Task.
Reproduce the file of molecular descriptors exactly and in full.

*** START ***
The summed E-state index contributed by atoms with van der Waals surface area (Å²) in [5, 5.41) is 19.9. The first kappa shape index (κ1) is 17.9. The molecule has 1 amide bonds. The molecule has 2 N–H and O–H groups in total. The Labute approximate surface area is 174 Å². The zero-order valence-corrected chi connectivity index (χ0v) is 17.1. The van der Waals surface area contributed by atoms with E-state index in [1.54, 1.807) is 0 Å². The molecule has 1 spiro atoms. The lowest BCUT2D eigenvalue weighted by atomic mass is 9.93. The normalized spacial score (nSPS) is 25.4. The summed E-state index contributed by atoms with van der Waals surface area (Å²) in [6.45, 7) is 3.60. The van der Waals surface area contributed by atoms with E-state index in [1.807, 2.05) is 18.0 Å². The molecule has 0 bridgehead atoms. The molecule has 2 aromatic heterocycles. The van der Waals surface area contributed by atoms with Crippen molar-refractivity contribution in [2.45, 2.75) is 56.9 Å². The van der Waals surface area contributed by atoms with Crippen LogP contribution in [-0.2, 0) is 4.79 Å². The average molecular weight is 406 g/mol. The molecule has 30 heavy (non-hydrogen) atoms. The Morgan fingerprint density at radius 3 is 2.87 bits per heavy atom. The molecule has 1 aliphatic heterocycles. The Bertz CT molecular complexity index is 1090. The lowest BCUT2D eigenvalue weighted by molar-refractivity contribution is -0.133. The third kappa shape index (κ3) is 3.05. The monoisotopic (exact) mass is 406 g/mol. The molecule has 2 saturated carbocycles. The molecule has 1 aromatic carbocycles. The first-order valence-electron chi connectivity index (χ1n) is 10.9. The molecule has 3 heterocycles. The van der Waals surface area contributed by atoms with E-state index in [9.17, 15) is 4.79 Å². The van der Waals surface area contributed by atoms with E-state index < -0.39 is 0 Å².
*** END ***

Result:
The summed E-state index contributed by atoms with van der Waals surface area (Å²) in [5, 5.41) is 19.9. The first kappa shape index (κ1) is 17.9. The molecule has 1 amide bonds. The molecule has 2 N–H and O–H groups in total. The Labute approximate surface area is 174 Å². The zero-order valence-corrected chi connectivity index (χ0v) is 17.1. The van der Waals surface area contributed by atoms with E-state index in [1.54, 1.807) is 0 Å². The molecule has 1 spiro atoms. The lowest BCUT2D eigenvalue weighted by atomic mass is 9.93. The normalized spacial score (nSPS) is 25.4. The summed E-state index contributed by atoms with van der Waals surface area (Å²) in [6.45, 7) is 3.60. The van der Waals surface area contributed by atoms with E-state index in [1.807, 2.05) is 18.0 Å². The molecule has 0 bridgehead atoms. The molecule has 2 aromatic heterocycles. The van der Waals surface area contributed by atoms with Crippen molar-refractivity contribution in [2.45, 2.75) is 56.9 Å². The van der Waals surface area contributed by atoms with Crippen LogP contribution in [-0.2, 0) is 4.79 Å². The average molecular weight is 406 g/mol. The molecule has 30 heavy (non-hydrogen) atoms. The Morgan fingerprint density at radius 3 is 2.87 bits per heavy atom. The molecule has 1 aliphatic heterocycles. The Bertz CT molecular complexity index is 1090. The lowest BCUT2D eigenvalue weighted by molar-refractivity contribution is -0.133. The third kappa shape index (κ3) is 3.05. The monoisotopic (exact) mass is 406 g/mol. The molecule has 2 saturated carbocycles. The molecule has 1 aromatic carbocycles. The first-order valence-electron chi connectivity index (χ1n) is 10.9. The molecule has 3 heterocycles. The van der Waals surface area contributed by atoms with E-state index in [9.17, 15) is 4.79 Å². The van der Waals surface area contributed by atoms with E-state index < -0.39 is 0 Å².